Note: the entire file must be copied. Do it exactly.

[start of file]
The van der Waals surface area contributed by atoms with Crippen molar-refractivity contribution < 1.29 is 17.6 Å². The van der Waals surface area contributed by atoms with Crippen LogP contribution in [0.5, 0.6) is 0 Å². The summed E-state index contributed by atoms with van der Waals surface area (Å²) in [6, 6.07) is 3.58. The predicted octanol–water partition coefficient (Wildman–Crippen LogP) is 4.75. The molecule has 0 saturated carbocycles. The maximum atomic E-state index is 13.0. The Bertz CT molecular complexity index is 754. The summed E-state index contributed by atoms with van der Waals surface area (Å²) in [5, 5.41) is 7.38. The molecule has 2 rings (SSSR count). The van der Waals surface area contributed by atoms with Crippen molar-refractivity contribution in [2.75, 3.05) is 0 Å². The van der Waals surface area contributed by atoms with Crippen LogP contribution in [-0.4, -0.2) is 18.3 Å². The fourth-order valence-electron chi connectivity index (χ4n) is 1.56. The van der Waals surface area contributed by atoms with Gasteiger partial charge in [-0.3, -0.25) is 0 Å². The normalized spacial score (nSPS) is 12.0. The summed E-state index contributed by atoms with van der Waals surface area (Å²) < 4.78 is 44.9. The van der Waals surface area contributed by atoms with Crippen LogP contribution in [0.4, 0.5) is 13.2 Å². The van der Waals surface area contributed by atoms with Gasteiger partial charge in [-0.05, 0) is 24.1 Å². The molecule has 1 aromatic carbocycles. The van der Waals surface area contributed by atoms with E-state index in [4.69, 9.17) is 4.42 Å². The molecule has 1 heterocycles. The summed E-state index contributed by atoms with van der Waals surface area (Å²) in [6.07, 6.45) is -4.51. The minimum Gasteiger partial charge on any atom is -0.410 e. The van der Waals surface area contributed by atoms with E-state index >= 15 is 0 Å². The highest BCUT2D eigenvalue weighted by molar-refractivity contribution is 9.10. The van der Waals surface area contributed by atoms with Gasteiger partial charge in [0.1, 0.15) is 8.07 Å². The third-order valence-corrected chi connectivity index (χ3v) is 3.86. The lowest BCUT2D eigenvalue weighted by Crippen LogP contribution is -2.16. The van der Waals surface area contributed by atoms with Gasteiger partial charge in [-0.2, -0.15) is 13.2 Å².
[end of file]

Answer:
The van der Waals surface area contributed by atoms with Crippen molar-refractivity contribution < 1.29 is 17.6 Å². The van der Waals surface area contributed by atoms with Crippen LogP contribution in [0.5, 0.6) is 0 Å². The summed E-state index contributed by atoms with van der Waals surface area (Å²) in [6, 6.07) is 3.58. The predicted octanol–water partition coefficient (Wildman–Crippen LogP) is 4.75. The molecule has 0 saturated carbocycles. The maximum atomic E-state index is 13.0. The Bertz CT molecular complexity index is 754. The summed E-state index contributed by atoms with van der Waals surface area (Å²) in [5, 5.41) is 7.38. The molecule has 2 rings (SSSR count). The van der Waals surface area contributed by atoms with Crippen molar-refractivity contribution in [2.75, 3.05) is 0 Å². The van der Waals surface area contributed by atoms with Crippen LogP contribution in [-0.4, -0.2) is 18.3 Å². The fourth-order valence-electron chi connectivity index (χ4n) is 1.56. The van der Waals surface area contributed by atoms with Gasteiger partial charge in [-0.3, -0.25) is 0 Å². The normalized spacial score (nSPS) is 12.0. The summed E-state index contributed by atoms with van der Waals surface area (Å²) < 4.78 is 44.9. The van der Waals surface area contributed by atoms with Crippen LogP contribution in [0.4, 0.5) is 13.2 Å². The van der Waals surface area contributed by atoms with Gasteiger partial charge in [-0.05, 0) is 24.1 Å². The molecule has 1 aromatic carbocycles. The van der Waals surface area contributed by atoms with E-state index in [4.69, 9.17) is 4.42 Å². The molecule has 1 heterocycles. The summed E-state index contributed by atoms with van der Waals surface area (Å²) in [6.07, 6.45) is -4.51. The minimum Gasteiger partial charge on any atom is -0.410 e. The van der Waals surface area contributed by atoms with E-state index >= 15 is 0 Å². The highest BCUT2D eigenvalue weighted by molar-refractivity contribution is 9.10. The van der Waals surface area contributed by atoms with Gasteiger partial charge in [0.1, 0.15) is 8.07 Å². The third-order valence-corrected chi connectivity index (χ3v) is 3.86. The lowest BCUT2D eigenvalue weighted by Crippen LogP contribution is -2.16. The van der Waals surface area contributed by atoms with Gasteiger partial charge in [-0.2, -0.15) is 13.2 Å².